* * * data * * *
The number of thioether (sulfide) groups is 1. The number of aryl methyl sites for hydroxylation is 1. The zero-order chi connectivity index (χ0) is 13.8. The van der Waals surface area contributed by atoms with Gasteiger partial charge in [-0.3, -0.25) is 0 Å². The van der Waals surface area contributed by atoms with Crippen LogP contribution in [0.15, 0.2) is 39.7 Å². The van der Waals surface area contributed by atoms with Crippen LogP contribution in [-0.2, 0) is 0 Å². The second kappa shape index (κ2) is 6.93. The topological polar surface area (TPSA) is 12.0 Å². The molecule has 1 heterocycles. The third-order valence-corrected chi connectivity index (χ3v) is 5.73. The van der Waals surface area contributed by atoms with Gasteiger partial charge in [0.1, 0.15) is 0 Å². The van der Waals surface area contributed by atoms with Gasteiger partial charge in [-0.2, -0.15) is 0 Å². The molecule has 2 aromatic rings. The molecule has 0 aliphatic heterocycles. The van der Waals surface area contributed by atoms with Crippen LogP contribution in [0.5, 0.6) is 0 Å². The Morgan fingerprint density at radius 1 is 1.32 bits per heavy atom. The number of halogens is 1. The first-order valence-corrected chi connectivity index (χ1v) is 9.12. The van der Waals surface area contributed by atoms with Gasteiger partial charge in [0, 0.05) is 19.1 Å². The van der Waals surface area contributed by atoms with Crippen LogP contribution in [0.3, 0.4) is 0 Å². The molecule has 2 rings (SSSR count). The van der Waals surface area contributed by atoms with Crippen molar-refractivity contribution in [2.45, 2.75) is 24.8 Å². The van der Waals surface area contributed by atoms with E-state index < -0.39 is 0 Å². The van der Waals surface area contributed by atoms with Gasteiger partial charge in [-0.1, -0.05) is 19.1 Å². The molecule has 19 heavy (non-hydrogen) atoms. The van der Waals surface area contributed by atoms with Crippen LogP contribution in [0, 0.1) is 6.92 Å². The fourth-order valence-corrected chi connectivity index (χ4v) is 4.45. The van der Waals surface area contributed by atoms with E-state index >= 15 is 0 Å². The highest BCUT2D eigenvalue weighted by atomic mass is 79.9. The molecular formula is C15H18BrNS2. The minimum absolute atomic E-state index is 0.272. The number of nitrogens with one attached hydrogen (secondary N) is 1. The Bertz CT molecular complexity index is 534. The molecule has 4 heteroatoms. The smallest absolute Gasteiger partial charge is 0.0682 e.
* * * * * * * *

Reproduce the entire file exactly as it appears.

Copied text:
The number of thioether (sulfide) groups is 1. The number of aryl methyl sites for hydroxylation is 1. The zero-order chi connectivity index (χ0) is 13.8. The van der Waals surface area contributed by atoms with Gasteiger partial charge in [-0.3, -0.25) is 0 Å². The van der Waals surface area contributed by atoms with Crippen LogP contribution in [0.15, 0.2) is 39.7 Å². The van der Waals surface area contributed by atoms with Crippen LogP contribution in [-0.2, 0) is 0 Å². The second kappa shape index (κ2) is 6.93. The topological polar surface area (TPSA) is 12.0 Å². The molecule has 1 heterocycles. The third-order valence-corrected chi connectivity index (χ3v) is 5.73. The van der Waals surface area contributed by atoms with Gasteiger partial charge in [0.1, 0.15) is 0 Å². The van der Waals surface area contributed by atoms with Gasteiger partial charge in [-0.2, -0.15) is 0 Å². The molecule has 2 aromatic rings. The molecule has 0 aliphatic heterocycles. The van der Waals surface area contributed by atoms with Crippen LogP contribution in [0.5, 0.6) is 0 Å². The Morgan fingerprint density at radius 1 is 1.32 bits per heavy atom. The number of halogens is 1. The first-order valence-corrected chi connectivity index (χ1v) is 9.12. The van der Waals surface area contributed by atoms with Gasteiger partial charge in [0, 0.05) is 19.1 Å². The van der Waals surface area contributed by atoms with Crippen LogP contribution in [0.3, 0.4) is 0 Å². The molecule has 2 rings (SSSR count). The van der Waals surface area contributed by atoms with Crippen molar-refractivity contribution in [2.45, 2.75) is 24.8 Å². The van der Waals surface area contributed by atoms with E-state index < -0.39 is 0 Å². The van der Waals surface area contributed by atoms with Gasteiger partial charge in [-0.1, -0.05) is 19.1 Å². The molecule has 19 heavy (non-hydrogen) atoms. The van der Waals surface area contributed by atoms with Crippen LogP contribution in [0, 0.1) is 6.92 Å². The fourth-order valence-corrected chi connectivity index (χ4v) is 4.45. The van der Waals surface area contributed by atoms with E-state index >= 15 is 0 Å². The highest BCUT2D eigenvalue weighted by atomic mass is 79.9. The molecular formula is C15H18BrNS2. The minimum absolute atomic E-state index is 0.272. The number of nitrogens with one attached hydrogen (secondary N) is 1. The Bertz CT molecular complexity index is 534. The molecule has 4 heteroatoms. The smallest absolute Gasteiger partial charge is 0.0682 e.